Catalyst for change

by Raymond Penney,

Veteran and Willamette Law/MBA student Andy Blevins re-arms himself with tools to change the armed forces community.

  • Veteran and Willamette Law/MBA student Andy Blevins
    Veteran and Willamette Law/MBA student Andy Blevins

The path to law school for second-year student Andy Blevins has taken him from U.S. military service to a White House internship and, ultimately, to Willamette University College of Law. Throughout all of his pursuits, involvement in and service to the community have been his common motivating factors.  

Blevins joined the U.S. Navy right out of high school, served as a cryptologic technician and received an honorable discharge at the end of his enlistment. While on active duty, he founded and worked as the regional director for the Guam and Mariana Island’s chapter of OutServe-Servicemembers Legal Defense Network (OutServe-SLDN), a national organization devoted to assisting those affected by “don’t ask, don’t tell, don’t pursue” policies.

His wish to help the LGBTQ community comes from his own experiences serving under “Don’t Ask, Don’t Tell.” As a gay man, Blevins felt like a second-class citizen, living two distinctly separate lives out of fear that his true self would make him less worthy of the uniform. He found it difficult to balance his deep-rooted patriotism and his sexuality. Blevins wanted to help others who suffer the same conflicting feelings understand the two are not incompatible — a person can be both patriotic and gay.  

Toward the end of his military service, Blevins applied for and was accepted into the White House Internship Program, where he worked in First Lady Michelle Obama’s office, quite an extraordinary opportunity for someone without a college degree.

“I had the opportunity to speak with several incredible leaders within the Obama administration,” says Blevins, “and they all encouraged me to use my own experience as a catalyst for change.”

His experiences in Washington helped Blevins identify what was important to him and plan his next steps. He refocused his efforts and attended the University of Colorado, where he studied English and earned a postgraduate certificate in nonprofit administration.

Blevins continued to serve the LGBTQ military community during his undergraduate education. He worked in various roles with OutServe-SLDN, Military Partners and Family Coalition, American Military Partner Association and the Military Family Advisory Network.

In the fall of 2015, Blevins started working toward his JD/MBA at Willamette University. He admits that he intended on staying close to family in Colorado for law school, but after meeting the admissions staff and speaking with Dean Curtis Bridgeman, he felt like Willamette was home.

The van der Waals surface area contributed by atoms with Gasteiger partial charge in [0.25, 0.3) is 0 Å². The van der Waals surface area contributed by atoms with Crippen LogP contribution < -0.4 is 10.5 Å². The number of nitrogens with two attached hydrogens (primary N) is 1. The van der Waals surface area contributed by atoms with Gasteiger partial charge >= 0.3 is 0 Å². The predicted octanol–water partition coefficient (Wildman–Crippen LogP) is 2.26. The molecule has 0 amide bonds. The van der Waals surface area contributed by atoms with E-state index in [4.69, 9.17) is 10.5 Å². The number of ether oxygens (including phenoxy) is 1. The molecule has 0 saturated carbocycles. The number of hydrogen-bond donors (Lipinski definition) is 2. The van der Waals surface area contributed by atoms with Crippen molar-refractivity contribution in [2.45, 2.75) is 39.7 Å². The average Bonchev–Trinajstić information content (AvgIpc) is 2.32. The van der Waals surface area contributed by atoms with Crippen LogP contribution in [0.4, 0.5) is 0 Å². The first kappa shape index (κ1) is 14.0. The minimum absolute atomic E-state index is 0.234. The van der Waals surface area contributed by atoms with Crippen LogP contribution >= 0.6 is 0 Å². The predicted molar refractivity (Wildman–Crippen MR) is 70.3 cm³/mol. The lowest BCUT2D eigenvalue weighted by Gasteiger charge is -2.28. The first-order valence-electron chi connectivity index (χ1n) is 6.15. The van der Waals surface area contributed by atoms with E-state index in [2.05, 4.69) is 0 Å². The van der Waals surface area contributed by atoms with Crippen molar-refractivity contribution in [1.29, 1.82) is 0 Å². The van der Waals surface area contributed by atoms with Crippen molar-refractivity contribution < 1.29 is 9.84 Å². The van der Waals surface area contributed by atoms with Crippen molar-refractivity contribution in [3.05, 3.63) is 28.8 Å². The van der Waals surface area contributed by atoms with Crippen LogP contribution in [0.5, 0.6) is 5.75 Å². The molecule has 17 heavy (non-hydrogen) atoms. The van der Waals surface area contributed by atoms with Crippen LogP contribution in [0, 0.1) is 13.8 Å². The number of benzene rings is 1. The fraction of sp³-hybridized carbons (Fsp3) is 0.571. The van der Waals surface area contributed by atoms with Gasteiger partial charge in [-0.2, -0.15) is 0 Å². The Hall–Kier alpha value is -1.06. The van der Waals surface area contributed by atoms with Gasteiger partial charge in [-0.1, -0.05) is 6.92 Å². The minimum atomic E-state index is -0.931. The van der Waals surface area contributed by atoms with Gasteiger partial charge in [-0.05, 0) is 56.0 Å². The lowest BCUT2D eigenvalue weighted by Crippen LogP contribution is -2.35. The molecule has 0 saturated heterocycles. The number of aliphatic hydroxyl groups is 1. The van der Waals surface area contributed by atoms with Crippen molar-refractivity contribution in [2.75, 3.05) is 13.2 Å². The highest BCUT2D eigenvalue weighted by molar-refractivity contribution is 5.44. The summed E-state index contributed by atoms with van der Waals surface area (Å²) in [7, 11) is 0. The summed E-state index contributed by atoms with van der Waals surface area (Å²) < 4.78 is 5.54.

“I knew this was where I was supposed to spend the next several years learning about the law,” he says.

As he also wanted to pursue an MBA; Willamette’s JD/MBA program was the perfect solution. “It provides me with the tools I need to pursue my career as a lawyer,” he says, “in addition to the skillsets to better support these community organizations.”

When offered a position with OutServe-SLDN’s legal team, Blevins jumped at the opportunity to practice his lawyering skills and strengthen his understanding of the law for the organization he knows so well. He works for a team of three lawyers that takes in 30-40 clients per month, with most cases involving military law, the Department of Veteran Affairs or discrimination and/or harassment.

As the legal department needs to be up to date on military, federal and state laws within every state that hosts a military installation, Blevins’ research skills and legal knowledge continue to grow. Comparing notes from his first clients to his current ones shows how much his research skills and legal understanding have progressed.

“I’m arming myself with the tools necessary to bring much needed change into my community,” he says. “It feels good learning the law and being a catalyst for change.”

While attending Willamette, Blevins is already making a difference in the lives of individuals who are just now waking up to their own voices. He’s helping his brothers- and sisters-in-arms find their balance and their peace — and others are taking notice.

“Andy is compassionate, deeply committed and tenacious in ensuring that all who come to our organization for legal assistance get the necessary and vital help they need and fundamentally deserve,” says Matt Thorn, executive director for OutServe-SLDN. “It isn’t every day or in every lifetime that you find someone like Andy, who works tirelessly, endlessly to advance the interests of others and who possesses a fundamental, inherent drive to do good, to enact change.”

Blevins has heard from many people who are grateful for OutServe-SLDN’s help and hope to do similar work with their own organizations. “It’s incredibly invigorating to have somebody seek you out for the work you do and say they want to help,” he notes. “It makes everything worthwhile.”

This article originally appeared in the fall 2016 edition of Willamette Lawyer, the magazine of the first law school in the Pacific Northwest.
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